Interview between host Bryan Toepfer, AIA, NCARB, CAPM and author Grace Ong Yan
Between the Stock Market Crash and the Vietnam War, American corporations were responsible for the construction of thousands of headquarters across the United States. Over this time, the design of corporate headquarters evolved from Beaux-Arts facades to bold modernist expressions.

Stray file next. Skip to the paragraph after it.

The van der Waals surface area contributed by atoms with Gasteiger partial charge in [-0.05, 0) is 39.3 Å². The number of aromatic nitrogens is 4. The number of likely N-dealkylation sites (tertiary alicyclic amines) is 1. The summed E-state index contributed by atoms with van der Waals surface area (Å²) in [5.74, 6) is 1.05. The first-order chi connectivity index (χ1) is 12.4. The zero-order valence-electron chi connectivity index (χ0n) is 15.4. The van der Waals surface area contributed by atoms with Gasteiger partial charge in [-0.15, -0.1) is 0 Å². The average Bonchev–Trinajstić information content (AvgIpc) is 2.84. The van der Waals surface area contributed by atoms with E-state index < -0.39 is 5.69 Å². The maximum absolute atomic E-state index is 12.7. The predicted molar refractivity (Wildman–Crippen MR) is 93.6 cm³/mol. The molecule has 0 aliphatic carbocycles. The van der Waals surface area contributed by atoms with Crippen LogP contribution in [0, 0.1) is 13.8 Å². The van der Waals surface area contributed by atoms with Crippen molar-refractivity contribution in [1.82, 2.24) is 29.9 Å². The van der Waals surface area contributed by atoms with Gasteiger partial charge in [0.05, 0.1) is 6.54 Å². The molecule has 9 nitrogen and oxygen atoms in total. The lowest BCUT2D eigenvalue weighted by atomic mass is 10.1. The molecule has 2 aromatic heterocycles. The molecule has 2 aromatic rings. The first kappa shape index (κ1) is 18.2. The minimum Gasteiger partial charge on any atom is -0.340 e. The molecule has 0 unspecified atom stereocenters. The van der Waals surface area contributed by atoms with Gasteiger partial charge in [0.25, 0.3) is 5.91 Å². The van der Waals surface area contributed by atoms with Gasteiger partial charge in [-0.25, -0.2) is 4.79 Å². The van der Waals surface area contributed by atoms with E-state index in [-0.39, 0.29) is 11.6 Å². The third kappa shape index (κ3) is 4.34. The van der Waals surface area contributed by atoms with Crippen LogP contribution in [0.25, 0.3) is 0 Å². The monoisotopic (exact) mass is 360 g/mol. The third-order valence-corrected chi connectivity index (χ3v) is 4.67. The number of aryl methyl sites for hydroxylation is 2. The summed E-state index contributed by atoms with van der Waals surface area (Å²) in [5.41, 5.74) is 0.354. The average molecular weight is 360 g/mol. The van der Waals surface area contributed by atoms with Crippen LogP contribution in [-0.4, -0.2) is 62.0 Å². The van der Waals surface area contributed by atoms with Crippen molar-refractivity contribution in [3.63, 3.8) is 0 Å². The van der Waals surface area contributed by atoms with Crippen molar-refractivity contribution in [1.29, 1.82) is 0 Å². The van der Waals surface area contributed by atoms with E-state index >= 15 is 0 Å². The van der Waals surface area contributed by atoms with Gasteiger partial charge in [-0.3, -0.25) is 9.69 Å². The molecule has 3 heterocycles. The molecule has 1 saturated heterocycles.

Grace Ong Yan’s book Building Brands: The Architecture of Corporate Modernism (Lund Humphries, 2021) examines how clients and architects together crafted buildings to reflect their company’s brand, carefully considering consumers’ perception and their emotions towards the architecture and the messages they communicated. By focusing on four American corporate headquarters: the PSFS Building by George Howe and William Lescaze, the Johnson Wax Administration Building by Frank Lloyd Wright, Lever House by Skidmore, Owings & Merrill, and The Röhm & Haas Building by Pietro Belluschi, Building Brands shows how corporate modernism evolved. In the 1930s, architecture and branding were separate and distinct. By the 1960s, they were completely integrated. Drawing on interviews and original material from corporations’ archives, it examines how company leaders, together with their architects, conceived of their corporate headquarters not only as the consolidation of employee workplaces, but as architectural mediums to communicate their corporate identities and brands.
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